Make Italy Yours

A blog of Italian Culture and Nature

Tag: Prayers and Piazzas blog

A Church with a View

Prayers & Piazzas

Image result for san miniato al monte

Outside, the day was steamy and still, a typical late afternoon July day in Florence. But inside, ahhhh, inside the walls of San Miniato al Monte, which have stood watch over the Florentines since 1018 from one of the city’s highest points, inside was cool and subdued.

We happened to wander in at 17:30, which, on summer weekdays, is the mass featuring Gregorian chants. It was haunting and magical, even for 10-year-old Daughter, who, after three weeks in Italy with her obsessive mamma, had well had her fill of churches.

Here’s Firenze, from San Miniato al Monte’s perspective:


San Miniato al Monte is an easy walk from Piazzale Michelangelo, and I highly recommend you sneak in a visit, even if it’s just a quick one, should you find yourself in Florence.

San Miniato al Monte will be featured in my upcoming post, Churches of Florence: A Love Story.

View original post 17 more words

How to fall in love with Verona in one easy step

Prayers & Piazzas

If the universe had commissioned Walt Disney to create Italy, what he would have crafted, in my opinion, would have looked like today’s Verona. Verona is that exquisite, and magical.

File:20110720 Verona 3078.jpg

Verona Image Credit

Apparently I’m not the only one who feels this way. The entire city of Verona has been named one of UNESCO’s World Heritage sites. Often, a UNESCO site is something more specific, such as the church in Milan which houses Leonardo da Vinci’s The Last Supper, or the ancient dwellings known as trulli in Puglia’s Alberobello. Many Italian cities, such as Florence, Siena and Naples, do find themselves on the heritage list, but it is specifically for their historic city centers (i centri storici). In Verona, the UNESCO powers that be found the city’s urban structure and architecture so captivating, that they honored the entire city with World Heritage status.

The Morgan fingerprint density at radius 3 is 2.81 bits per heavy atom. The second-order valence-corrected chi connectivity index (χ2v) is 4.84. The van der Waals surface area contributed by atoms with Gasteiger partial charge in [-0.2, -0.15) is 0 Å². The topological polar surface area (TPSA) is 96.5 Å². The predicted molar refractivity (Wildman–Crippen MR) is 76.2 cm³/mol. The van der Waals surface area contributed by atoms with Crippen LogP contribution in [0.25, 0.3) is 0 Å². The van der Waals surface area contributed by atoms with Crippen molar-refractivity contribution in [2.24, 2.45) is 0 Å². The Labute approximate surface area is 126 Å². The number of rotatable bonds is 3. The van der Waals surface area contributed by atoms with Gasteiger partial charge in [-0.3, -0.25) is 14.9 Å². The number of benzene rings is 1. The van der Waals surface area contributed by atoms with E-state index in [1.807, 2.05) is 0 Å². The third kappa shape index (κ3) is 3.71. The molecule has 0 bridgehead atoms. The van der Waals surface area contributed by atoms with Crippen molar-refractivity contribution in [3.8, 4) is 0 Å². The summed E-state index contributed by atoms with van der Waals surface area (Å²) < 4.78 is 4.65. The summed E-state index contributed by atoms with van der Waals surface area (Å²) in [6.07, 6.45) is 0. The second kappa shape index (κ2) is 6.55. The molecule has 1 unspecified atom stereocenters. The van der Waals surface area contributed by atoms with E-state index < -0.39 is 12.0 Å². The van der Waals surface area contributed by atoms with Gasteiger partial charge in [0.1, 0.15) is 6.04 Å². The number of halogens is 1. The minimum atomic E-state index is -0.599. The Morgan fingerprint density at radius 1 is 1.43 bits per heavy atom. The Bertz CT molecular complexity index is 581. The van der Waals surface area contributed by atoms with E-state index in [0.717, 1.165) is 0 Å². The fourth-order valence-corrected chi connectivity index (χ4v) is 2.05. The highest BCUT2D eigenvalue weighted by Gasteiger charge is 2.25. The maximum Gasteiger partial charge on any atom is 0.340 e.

Falling in…

View original post 753 more words

Reasons I love Italy and why I learn Italian

Prayers & Piazzas

Falling in love with the Italian language has been one of the more beautiful surprises of my life.

Growing up in an Italian-American family, with a grandfather who, as a teenager, emigrated from Puglia in southern Italy to America, Italy was no big deal to me. I never intended to learn Italian, and I especially never expected to love every moment of it…read more on Studentessa Matta (honored to be featured there!)


View original post

A Tiny Tuscan Church

Prayers & Piazzas

Nestled in the perfectly preserved walled town of Monteriggioni in Tuscany is the Church of Santa Maria Assunta.


Despite my love affair with Brunelleschi’s famous dome in Florence, it’s this little unassuming church which is my favorite chiesa of all which I’ve seen in Italy thus far.

Built over an ancient church, Santa Maria Assunta was consecrated in the early 1200s following a peace treaty between the notoriously warring Siena and Florence.

Small and peaceful, this tiny stone church doesn’t boast murals from any of Italy’s rock stars from art history. But it’s exactly that simplicity to which I’m drawn.  europe2010-288